Haversine and Vincenty are two algorithms for solving different
problems. Haversine computes the great circle distance on a sphere
while Vincenty computes the shortest (geodesic) distance on the surface of an
ellipsoid of revolution. So the answer to your question can be broken
into 2 parts:
- Do you want to compute the distance on a sphere on an ellipsoid?
- How accurate is Haversine or Vincenty at calculating the given problem?
For terrestrial applications, an ellipsoid of revolution is a reasonable
approximation to "mean sea level"; the error is ± 100 m. The
flattening of this ellipsoid is small, about 1/300, and so can be
approximated by a sphere (of equal volume, for example).
Great circle distances differ from geodesic distances by up to 0.5%. In
some applications, e.g., what's the distance from the Cape to Cairo?,
this error can be neglected. In other applications, e.g., determining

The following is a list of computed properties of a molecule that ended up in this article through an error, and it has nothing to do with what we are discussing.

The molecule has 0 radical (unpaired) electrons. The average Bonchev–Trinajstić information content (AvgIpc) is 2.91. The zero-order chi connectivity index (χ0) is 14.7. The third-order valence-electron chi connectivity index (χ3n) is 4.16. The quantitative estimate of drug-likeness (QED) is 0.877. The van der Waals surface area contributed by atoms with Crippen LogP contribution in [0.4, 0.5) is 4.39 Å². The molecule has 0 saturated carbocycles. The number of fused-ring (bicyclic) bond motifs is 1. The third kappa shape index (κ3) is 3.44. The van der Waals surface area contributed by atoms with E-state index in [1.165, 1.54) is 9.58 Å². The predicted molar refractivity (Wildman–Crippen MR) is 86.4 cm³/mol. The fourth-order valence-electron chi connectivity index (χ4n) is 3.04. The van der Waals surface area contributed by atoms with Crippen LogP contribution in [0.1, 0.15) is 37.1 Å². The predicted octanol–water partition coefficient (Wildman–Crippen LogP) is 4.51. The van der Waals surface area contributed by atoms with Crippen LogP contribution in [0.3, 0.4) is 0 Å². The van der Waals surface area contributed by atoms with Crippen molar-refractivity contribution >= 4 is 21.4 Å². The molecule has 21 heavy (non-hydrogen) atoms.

maritime boundaries, it is far too large (it's 5 m over a distance of 1
km). In general, you're safer using the geodesic distance.
If you're interested is distance traveled (by car, boat, or plane),
there are lots of constraints on the path taken and neither the great
circle or geodesic distance, which measure the length of shortest paths
on an ideal surface, would be appropriate.
On the question of whether the algorithms are accurate:
Haversine is accurate to round-off unless the points are nearly
antipodal. Better formulas are given in the
Wikipedia article on great-circle distances.
Vincenty is usually accurate to about 0.1 mm. However if the points are
nearly antipodal, the algorithm fails to converge and the error is
much larger. I give a better algorithm for solving the geodesic problem
in Algorithms for geodesics. See also the
Wikipedia article on geodesics on an ellipsoid.
Solving the geodesic problem is slower than solving for the
great-circle. But it's still very fast (about 1 μs per calculation), so
this shouldn't be a reason to prefer great circle distances.
Here is the Java package which implements my algorithm
for finding geodesic distances. Unlike Vincenty's method, this is accurate
to round-off and converges everywhere.